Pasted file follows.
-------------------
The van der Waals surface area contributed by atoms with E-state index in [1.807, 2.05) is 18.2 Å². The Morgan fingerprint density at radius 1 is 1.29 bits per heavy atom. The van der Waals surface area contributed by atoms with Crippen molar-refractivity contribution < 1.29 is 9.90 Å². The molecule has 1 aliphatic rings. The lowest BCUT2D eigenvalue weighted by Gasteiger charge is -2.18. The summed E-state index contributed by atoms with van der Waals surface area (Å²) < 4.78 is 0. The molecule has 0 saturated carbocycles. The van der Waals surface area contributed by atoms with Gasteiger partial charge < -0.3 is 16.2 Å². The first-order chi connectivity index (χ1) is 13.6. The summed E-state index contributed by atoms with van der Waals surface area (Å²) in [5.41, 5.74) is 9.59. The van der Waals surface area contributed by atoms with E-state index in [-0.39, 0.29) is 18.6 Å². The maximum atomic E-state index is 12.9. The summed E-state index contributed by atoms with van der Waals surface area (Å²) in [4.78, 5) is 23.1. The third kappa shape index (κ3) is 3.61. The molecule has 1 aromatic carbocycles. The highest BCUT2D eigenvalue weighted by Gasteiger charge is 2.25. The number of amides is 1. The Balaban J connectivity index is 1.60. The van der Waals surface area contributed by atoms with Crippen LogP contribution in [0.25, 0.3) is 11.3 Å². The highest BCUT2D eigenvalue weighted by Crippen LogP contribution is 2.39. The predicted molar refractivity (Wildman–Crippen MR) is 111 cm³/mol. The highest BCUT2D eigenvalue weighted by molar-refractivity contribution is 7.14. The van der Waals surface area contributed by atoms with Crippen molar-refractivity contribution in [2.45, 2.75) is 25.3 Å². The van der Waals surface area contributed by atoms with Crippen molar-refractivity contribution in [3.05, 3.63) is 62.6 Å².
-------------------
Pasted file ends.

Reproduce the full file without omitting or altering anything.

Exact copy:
The van der Waals surface area contributed by atoms with E-state index in [1.807, 2.05) is 18.2 Å². The Morgan fingerprint density at radius 1 is 1.29 bits per heavy atom. The van der Waals surface area contributed by atoms with Crippen molar-refractivity contribution < 1.29 is 9.90 Å². The molecule has 1 aliphatic rings. The lowest BCUT2D eigenvalue weighted by Gasteiger charge is -2.18. The summed E-state index contributed by atoms with van der Waals surface area (Å²) < 4.78 is 0. The molecule has 0 saturated carbocycles. The van der Waals surface area contributed by atoms with Gasteiger partial charge < -0.3 is 16.2 Å². The first-order chi connectivity index (χ1) is 13.6. The summed E-state index contributed by atoms with van der Waals surface area (Å²) in [5.41, 5.74) is 9.59. The van der Waals surface area contributed by atoms with E-state index in [-0.39, 0.29) is 18.6 Å². The maximum atomic E-state index is 12.9. The summed E-state index contributed by atoms with van der Waals surface area (Å²) in [4.78, 5) is 23.1. The third kappa shape index (κ3) is 3.61. The molecule has 1 aromatic carbocycles. The highest BCUT2D eigenvalue weighted by Gasteiger charge is 2.25. The number of amides is 1. The Balaban J connectivity index is 1.60. The van der Waals surface area contributed by atoms with Crippen LogP contribution in [0.25, 0.3) is 11.3 Å². The highest BCUT2D eigenvalue weighted by Crippen LogP contribution is 2.39. The predicted molar refractivity (Wildman–Crippen MR) is 111 cm³/mol. The highest BCUT2D eigenvalue weighted by molar-refractivity contribution is 7.14. The van der Waals surface area contributed by atoms with Crippen molar-refractivity contribution in [2.45, 2.75) is 25.3 Å². The van der Waals surface area contributed by atoms with Crippen molar-refractivity contribution in [3.05, 3.63) is 62.6 Å².